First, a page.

Labour MPs have begun making their pitches to become the party’s next leader, as Sir Keir Starmer became the fifth contender to enter the race.
The shadow Brexit secretary told the Sunday Mirror he is standing to replace Jeremy Corbyn to “restore trust in our party as a force for good”.
Rival Jess Phillips told the BBC that voters had to “feel a connection” with the party and its basic values.
Emily Thornberry, Lisa Nandy and Clive Lewis have also entered the race.
Shadow business secretary, and probable frontrunner, Rebecca Long-Bailey has yet to officially declare her candidacy, though she is expected to do so.
The contest was called after Mr Corbyn announced he would stand down as leader after Labour’s heavy election defeat.
Sir Keir championed his background as a defence barrister representing striking miners and print workers, and his later role as Director of Public Prosecutions in a video launching his leadership bid on Twitter.
The Holborn and St Pancras MP told the Sunday Mirror: “We need a Labour government that will offer people hope of a better future.
“But that is going to happen only if Labour listens to people about what needs to change and how we can restore trust in our party as a force for good.”
He will launch his Labour leadership bid later in Stevenage, a Labour-held seat between 1997 and 2010.
Ms Phillips told the BBC that her party must stop “harking back to the past” and obsessing with factionalism and internal positioning.
She told Andrew Marr there was no single reason for Labour’s election defeat but the manifesto as a whole lacked credibility and some of the party’s proposals, such as delivering free broadband, were “just not believable”.
“The fundamental thing is that the country did not trust us to govern,” she said. “We lost them on some of the basics.”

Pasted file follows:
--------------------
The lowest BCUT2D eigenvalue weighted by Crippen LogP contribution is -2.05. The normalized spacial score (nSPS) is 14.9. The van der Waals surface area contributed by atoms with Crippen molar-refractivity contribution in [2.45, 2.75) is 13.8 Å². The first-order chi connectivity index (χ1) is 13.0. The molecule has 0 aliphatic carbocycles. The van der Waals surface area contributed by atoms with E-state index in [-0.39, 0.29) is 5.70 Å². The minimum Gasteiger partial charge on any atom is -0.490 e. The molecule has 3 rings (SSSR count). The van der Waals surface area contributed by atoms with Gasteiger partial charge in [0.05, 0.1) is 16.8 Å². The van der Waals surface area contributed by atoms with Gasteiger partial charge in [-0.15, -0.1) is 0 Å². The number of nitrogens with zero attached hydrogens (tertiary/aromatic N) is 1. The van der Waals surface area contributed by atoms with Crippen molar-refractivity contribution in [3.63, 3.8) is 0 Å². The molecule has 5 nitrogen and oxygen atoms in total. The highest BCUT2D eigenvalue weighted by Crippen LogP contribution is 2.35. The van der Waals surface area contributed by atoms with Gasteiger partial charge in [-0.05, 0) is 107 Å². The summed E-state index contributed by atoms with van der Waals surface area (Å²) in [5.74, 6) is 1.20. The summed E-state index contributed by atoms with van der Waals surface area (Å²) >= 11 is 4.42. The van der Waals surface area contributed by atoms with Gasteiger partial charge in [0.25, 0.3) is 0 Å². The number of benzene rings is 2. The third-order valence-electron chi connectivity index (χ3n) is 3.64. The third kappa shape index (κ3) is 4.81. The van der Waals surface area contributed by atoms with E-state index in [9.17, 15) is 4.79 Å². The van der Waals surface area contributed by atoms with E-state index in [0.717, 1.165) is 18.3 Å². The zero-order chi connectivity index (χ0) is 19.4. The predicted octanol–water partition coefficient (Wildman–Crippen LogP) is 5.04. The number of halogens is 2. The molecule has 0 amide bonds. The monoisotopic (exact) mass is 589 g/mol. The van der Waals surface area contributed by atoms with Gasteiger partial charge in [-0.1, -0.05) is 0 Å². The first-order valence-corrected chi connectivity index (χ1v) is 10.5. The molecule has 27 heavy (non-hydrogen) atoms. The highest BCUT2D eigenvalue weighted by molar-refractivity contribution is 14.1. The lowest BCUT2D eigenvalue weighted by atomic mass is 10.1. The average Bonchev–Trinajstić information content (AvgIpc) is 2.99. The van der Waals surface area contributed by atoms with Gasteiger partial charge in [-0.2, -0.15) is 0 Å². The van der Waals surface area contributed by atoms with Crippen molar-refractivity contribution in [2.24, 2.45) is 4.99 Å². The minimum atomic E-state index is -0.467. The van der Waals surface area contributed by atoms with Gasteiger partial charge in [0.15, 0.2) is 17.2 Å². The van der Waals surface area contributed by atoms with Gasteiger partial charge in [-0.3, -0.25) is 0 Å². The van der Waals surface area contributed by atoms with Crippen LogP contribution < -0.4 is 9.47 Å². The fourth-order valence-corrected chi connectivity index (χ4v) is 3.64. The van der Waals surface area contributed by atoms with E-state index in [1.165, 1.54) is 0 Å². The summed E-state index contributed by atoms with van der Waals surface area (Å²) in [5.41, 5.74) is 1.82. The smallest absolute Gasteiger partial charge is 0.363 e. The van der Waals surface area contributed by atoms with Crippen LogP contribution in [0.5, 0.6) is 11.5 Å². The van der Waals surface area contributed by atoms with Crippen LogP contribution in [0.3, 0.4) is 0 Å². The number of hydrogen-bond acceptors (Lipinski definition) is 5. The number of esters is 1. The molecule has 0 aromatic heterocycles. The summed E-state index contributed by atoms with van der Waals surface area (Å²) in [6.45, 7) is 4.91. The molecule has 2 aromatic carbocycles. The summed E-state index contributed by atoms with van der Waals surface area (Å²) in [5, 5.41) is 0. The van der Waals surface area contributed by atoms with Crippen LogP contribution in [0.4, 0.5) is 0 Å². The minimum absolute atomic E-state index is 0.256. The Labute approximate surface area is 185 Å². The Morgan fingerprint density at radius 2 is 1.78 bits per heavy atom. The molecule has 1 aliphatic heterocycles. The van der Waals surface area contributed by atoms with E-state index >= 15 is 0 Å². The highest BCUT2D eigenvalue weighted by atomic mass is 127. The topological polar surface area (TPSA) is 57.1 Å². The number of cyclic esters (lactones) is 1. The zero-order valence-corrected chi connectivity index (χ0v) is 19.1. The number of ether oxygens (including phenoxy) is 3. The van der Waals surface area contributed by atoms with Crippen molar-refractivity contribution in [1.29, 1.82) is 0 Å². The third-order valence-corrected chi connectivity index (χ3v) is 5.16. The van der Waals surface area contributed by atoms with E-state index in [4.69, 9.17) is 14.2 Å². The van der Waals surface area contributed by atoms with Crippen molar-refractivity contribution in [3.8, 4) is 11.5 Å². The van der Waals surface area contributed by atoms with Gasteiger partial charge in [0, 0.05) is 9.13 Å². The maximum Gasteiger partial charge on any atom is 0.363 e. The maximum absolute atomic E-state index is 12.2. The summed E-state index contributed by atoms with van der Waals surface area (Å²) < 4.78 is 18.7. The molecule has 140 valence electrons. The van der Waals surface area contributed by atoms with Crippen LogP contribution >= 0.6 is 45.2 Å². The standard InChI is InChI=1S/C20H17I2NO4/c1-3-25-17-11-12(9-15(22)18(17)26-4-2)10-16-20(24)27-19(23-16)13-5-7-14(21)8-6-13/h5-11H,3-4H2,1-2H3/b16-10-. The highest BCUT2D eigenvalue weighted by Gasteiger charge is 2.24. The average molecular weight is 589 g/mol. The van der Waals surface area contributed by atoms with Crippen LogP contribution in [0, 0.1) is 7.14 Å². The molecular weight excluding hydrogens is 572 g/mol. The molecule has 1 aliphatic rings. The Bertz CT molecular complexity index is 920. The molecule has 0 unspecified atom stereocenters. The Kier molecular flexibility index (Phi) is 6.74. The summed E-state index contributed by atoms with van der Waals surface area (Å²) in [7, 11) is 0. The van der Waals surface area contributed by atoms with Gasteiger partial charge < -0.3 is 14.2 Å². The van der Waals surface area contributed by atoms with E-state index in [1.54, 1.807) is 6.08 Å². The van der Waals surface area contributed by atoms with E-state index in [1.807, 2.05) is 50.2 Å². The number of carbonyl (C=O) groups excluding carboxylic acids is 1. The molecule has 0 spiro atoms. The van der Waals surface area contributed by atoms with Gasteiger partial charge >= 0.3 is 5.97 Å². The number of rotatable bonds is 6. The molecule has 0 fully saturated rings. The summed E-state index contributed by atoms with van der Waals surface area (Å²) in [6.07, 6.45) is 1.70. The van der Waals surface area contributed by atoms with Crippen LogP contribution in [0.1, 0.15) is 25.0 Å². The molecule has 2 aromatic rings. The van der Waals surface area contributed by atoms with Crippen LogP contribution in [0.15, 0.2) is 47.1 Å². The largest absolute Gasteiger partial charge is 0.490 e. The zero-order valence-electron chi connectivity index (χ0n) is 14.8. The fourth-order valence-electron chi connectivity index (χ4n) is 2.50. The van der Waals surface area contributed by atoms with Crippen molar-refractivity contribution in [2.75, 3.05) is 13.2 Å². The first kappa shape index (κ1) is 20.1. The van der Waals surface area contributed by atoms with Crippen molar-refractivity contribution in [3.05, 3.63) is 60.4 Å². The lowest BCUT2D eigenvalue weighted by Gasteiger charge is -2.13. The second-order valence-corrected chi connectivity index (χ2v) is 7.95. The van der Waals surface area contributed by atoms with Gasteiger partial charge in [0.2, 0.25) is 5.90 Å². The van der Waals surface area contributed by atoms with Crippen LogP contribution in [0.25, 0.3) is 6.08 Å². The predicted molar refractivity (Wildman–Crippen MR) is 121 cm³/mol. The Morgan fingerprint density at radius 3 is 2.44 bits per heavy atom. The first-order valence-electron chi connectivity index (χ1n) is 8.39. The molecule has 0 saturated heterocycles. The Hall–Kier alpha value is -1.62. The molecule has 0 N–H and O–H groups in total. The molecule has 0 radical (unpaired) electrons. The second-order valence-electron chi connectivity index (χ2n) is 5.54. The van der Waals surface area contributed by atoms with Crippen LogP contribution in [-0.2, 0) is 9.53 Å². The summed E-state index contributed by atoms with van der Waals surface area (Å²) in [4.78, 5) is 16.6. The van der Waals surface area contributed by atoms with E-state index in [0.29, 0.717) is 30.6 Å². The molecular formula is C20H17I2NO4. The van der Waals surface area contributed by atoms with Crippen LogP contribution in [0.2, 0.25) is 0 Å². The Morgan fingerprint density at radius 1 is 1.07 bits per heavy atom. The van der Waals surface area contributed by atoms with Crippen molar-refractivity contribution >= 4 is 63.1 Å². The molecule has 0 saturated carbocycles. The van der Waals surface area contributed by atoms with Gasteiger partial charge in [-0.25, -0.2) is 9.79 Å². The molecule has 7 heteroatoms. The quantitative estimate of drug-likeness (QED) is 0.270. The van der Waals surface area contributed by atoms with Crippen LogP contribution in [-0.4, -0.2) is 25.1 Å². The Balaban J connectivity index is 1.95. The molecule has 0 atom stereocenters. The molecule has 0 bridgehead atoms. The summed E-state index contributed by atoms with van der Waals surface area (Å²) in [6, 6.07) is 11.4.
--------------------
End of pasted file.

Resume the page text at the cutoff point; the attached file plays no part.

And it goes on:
The Birmingham Yardley MP, who announced her entry into the race on Friday, said she could win support from all parts of the Labour movement by being honest about where the party stood and reasserting core Labour values.
“People have to feel a connection with us again. People have to feel we are on their side.”
In a break with Mr Corbyn, she said she would also support the deployment of British force abroad if there was a “moral case” for it.
A timetable for the leadership election – and any rule changes – is set to be decided by the party’s ruling National Executive Committee (NEC) on Monday.
Under current rules, would-be candidates for both the leader and deputy leader roles must first be nominated by more than 20 MPs.
They must also secure nominations from at least 5% of Labour’s constituency parties or three affiliated bodies – two of which must be trade unions.
Shadow foreign secretary Emily Thornberry became the first MP to officially enter the race, saying she believes she can win because she comes “from the heart” of Labour.
She told Sky’s Sophy Ridge that if Labour “can’t win elections then we are failing this party”.
Shadow treasury minister Clive Lewis said he was standing because he fears “necessary truths may go unspoken”.
And on Friday, Wigan MP Lisa Nandy announced she was also standing, saying she wanted to “bring Labour home” by focussing on its traditional heartlands where many voters have abandoned the party.